Thursday, April 9, 2015


This article has been superseded: Power Macs are vulnerable after all.

Oh, Apple. Ohhh, Apple. Today's rookie mistake is a system process called writeconfig that, through a case of the infamous confused deputy problem (it exists to allow certain operations by System Preferences and its command line equivalent systemsetup to be performed by admin users that are not root), can be coerced to allow any user to create arbitrary files with arbitrary permissions -- including setuid -- as root. That's, to use the technical term, bad.

This problem exists in 10.10, and is fixed in 10.10.3, but Apple will not fix it for 10.9 (or 10.8, or 10.7; the reporters confirmed it as far back as 10.7.2), citing technical limitations. Thanks, Apple!

The key is a privileged process called writeconfig which can be tricked into writing files anywhere using a cross-process attack. You would ask, reasonably, why such a process would exist in the first place, and the apparent reason is to allow these later versions of systemsetup et al to create user-specific Apache webserver configurations for guest users. If systemsetup doesn't have this functionality in your version of Mac OS X, then this specific vulnerability, at least, does not exist.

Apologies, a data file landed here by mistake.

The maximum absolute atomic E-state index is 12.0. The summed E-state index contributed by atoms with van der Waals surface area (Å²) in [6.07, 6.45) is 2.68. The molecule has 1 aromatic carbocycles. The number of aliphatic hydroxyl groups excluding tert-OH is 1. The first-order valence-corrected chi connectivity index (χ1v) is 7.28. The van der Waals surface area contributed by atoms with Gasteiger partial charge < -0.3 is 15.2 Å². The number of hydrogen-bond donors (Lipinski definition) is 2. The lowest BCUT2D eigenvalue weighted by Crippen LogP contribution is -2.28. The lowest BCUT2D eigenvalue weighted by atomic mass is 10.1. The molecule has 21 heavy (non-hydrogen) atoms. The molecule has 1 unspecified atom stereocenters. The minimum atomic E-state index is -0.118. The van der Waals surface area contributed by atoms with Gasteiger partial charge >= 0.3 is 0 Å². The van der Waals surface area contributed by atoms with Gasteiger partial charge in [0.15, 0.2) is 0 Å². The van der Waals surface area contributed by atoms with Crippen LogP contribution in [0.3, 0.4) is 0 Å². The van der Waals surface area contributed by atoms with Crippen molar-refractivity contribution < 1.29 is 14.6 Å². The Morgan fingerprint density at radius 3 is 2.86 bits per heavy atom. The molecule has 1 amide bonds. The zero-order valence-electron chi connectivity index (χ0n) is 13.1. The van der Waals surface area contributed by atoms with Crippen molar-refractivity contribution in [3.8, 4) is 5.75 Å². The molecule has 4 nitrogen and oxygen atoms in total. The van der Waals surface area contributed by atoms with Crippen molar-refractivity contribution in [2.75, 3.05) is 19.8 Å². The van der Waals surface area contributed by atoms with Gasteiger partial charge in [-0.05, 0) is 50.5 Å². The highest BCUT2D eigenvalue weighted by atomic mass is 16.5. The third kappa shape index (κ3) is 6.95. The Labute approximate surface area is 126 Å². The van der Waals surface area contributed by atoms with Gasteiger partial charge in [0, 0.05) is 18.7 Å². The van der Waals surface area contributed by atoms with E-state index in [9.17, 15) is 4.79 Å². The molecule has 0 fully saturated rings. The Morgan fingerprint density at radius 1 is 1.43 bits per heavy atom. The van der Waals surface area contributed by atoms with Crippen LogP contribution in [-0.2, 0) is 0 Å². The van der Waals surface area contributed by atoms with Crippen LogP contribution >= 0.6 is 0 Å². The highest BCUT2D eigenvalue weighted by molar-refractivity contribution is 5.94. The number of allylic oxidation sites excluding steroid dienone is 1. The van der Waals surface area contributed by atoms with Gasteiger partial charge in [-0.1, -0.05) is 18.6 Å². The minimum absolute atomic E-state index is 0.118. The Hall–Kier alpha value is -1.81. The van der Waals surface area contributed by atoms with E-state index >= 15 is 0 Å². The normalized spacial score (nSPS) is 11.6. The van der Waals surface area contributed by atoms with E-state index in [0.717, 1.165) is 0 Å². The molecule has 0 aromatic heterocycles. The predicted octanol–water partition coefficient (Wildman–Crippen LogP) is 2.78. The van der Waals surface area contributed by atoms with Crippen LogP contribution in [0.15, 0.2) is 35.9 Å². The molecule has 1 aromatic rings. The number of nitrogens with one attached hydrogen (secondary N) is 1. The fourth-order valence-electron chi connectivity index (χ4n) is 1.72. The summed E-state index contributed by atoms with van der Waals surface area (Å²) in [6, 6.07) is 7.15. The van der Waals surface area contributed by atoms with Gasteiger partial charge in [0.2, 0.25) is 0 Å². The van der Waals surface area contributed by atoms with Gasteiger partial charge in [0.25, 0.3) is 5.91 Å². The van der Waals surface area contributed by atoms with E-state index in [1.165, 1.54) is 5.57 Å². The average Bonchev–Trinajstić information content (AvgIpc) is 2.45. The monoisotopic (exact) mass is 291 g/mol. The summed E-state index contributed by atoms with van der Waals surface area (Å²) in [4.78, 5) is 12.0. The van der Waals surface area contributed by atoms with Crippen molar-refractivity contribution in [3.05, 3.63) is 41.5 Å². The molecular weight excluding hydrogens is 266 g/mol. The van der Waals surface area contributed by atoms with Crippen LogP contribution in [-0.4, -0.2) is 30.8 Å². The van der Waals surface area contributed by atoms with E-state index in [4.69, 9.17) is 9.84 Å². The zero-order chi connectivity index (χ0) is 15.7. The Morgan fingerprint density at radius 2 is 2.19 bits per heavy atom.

Fortunately, 10.6 and earlier do not support this feature; for that matter, there's no ToolLiaison or WriteConfigClient Objective-C class to exploit either. In fact, systemsetup isn't even in /usr/sbin in non-Server versions of OS X prior to 10.5: it's actually in /System/Library/CoreServices/RemoteManagement/, as a component of Apple Remote Desktop. I confirmed all this on my local 10.4 and 10.6 systems and was not able to replicate the issue with the given proof of concept or any reasonable variation thereof, so I am relieved to conclude that Power Macs and Snow Leopard do not appear to be vulnerable to this exploit. All your PowerPC-base systems are still belong to you.

Meanwhile, on the TenFourFox 38 front, IonPower is almost passing the first part of V8. Once I get Richards, DeltaBlue and Crypto working the rest of it should bust wide open. Speed numbers are right in line with what I'd expect based on comparison tests on my 2014 i7 MacBook Air. It's gonna be nice.

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